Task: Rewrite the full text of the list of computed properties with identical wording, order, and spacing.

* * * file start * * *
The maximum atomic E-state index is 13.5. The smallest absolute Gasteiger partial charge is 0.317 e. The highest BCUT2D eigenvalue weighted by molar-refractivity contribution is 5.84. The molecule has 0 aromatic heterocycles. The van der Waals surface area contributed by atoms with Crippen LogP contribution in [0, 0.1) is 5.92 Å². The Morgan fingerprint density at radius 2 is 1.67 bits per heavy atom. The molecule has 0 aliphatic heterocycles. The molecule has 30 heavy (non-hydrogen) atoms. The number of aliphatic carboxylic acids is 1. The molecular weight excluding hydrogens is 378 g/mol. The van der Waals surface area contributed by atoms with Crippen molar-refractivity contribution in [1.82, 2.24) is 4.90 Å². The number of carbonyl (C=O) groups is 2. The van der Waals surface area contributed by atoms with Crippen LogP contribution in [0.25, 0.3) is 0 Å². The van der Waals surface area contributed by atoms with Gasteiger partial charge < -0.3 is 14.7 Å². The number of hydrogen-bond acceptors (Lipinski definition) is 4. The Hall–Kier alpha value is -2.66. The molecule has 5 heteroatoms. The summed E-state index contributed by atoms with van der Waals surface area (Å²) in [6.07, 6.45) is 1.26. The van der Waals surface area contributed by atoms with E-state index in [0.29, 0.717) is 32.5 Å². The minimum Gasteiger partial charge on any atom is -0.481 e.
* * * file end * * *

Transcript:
The maximum atomic E-state index is 13.5. The smallest absolute Gasteiger partial charge is 0.317 e. The highest BCUT2D eigenvalue weighted by molar-refractivity contribution is 5.84. The molecule has 0 aromatic heterocycles. The van der Waals surface area contributed by atoms with Crippen LogP contribution in [0, 0.1) is 5.92 Å². The Morgan fingerprint density at radius 2 is 1.67 bits per heavy atom. The molecule has 0 aliphatic heterocycles. The molecule has 30 heavy (non-hydrogen) atoms. The number of aliphatic carboxylic acids is 1. The molecular weight excluding hydrogens is 378 g/mol. The van der Waals surface area contributed by atoms with Crippen molar-refractivity contribution in [1.82, 2.24) is 4.90 Å². The number of carbonyl (C=O) groups is 2. The van der Waals surface area contributed by atoms with Crippen LogP contribution in [0.25, 0.3) is 0 Å². The van der Waals surface area contributed by atoms with Gasteiger partial charge < -0.3 is 14.7 Å². The number of hydrogen-bond acceptors (Lipinski definition) is 4. The Hall–Kier alpha value is -2.66. The molecule has 5 heteroatoms. The summed E-state index contributed by atoms with van der Waals surface area (Å²) in [6.07, 6.45) is 1.26. The van der Waals surface area contributed by atoms with E-state index in [0.29, 0.717) is 32.5 Å². The minimum Gasteiger partial charge on any atom is -0.481 e.